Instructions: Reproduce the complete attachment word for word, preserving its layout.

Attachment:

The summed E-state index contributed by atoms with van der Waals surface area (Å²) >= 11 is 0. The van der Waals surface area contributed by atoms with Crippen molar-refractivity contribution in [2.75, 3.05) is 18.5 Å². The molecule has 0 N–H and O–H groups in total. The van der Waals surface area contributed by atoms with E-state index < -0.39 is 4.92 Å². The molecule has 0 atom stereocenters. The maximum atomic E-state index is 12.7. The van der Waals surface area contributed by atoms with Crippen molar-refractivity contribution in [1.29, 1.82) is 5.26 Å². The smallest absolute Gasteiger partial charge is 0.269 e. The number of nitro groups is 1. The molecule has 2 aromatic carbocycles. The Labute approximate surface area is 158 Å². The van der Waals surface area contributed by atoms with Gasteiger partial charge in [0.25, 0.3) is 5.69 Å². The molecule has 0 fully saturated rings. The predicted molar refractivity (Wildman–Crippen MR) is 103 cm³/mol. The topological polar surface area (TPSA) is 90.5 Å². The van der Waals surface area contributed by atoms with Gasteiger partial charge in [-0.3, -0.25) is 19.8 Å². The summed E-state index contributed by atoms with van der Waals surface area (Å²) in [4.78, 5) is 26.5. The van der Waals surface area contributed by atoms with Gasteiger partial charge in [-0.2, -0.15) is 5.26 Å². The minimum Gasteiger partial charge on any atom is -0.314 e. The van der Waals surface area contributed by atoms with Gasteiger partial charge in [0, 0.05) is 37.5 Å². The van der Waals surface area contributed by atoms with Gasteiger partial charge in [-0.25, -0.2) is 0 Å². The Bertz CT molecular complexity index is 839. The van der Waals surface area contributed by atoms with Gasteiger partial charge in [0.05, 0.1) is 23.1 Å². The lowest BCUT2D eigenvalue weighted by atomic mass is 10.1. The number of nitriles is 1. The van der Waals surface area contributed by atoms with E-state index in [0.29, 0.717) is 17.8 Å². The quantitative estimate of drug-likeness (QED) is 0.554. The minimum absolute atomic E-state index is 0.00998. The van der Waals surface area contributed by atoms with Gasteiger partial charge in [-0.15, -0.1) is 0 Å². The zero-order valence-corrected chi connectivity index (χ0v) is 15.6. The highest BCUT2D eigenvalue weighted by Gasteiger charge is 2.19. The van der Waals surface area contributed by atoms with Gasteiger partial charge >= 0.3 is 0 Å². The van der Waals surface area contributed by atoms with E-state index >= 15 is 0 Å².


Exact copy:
The summed E-state index contributed by atoms with van der Waals surface area (Å²) >= 11 is 0. The van der Waals surface area contributed by atoms with Crippen molar-refractivity contribution in [2.75, 3.05) is 18.5 Å². The molecule has 0 N–H and O–H groups in total. The van der Waals surface area contributed by atoms with E-state index < -0.39 is 4.92 Å². The molecule has 0 atom stereocenters. The maximum atomic E-state index is 12.7. The van der Waals surface area contributed by atoms with Crippen molar-refractivity contribution in [1.29, 1.82) is 5.26 Å². The smallest absolute Gasteiger partial charge is 0.269 e. The number of nitro groups is 1. The molecule has 2 aromatic carbocycles. The Labute approximate surface area is 158 Å². The van der Waals surface area contributed by atoms with Gasteiger partial charge in [0.25, 0.3) is 5.69 Å². The molecule has 0 fully saturated rings. The predicted molar refractivity (Wildman–Crippen MR) is 103 cm³/mol. The topological polar surface area (TPSA) is 90.5 Å². The van der Waals surface area contributed by atoms with Gasteiger partial charge in [-0.3, -0.25) is 19.8 Å². The summed E-state index contributed by atoms with van der Waals surface area (Å²) in [4.78, 5) is 26.5. The van der Waals surface area contributed by atoms with Gasteiger partial charge in [-0.2, -0.15) is 5.26 Å². The minimum Gasteiger partial charge on any atom is -0.314 e. The van der Waals surface area contributed by atoms with Gasteiger partial charge in [0, 0.05) is 37.5 Å². The van der Waals surface area contributed by atoms with Gasteiger partial charge in [-0.25, -0.2) is 0 Å². The Bertz CT molecular complexity index is 839. The van der Waals surface area contributed by atoms with Gasteiger partial charge in [0.05, 0.1) is 23.1 Å². The lowest BCUT2D eigenvalue weighted by atomic mass is 10.1. The number of nitriles is 1. The van der Waals surface area contributed by atoms with E-state index in [0.29, 0.717) is 17.8 Å². The quantitative estimate of drug-likeness (QED) is 0.554. The minimum absolute atomic E-state index is 0.00998. The van der Waals surface area contributed by atoms with Gasteiger partial charge in [-0.15, -0.1) is 0 Å². The zero-order valence-corrected chi connectivity index (χ0v) is 15.6. The highest BCUT2D eigenvalue weighted by Gasteiger charge is 2.19. The van der Waals surface area contributed by atoms with Gasteiger partial charge >= 0.3 is 0 Å². The van der Waals surface area contributed by atoms with E-state index >= 15 is 0 Å².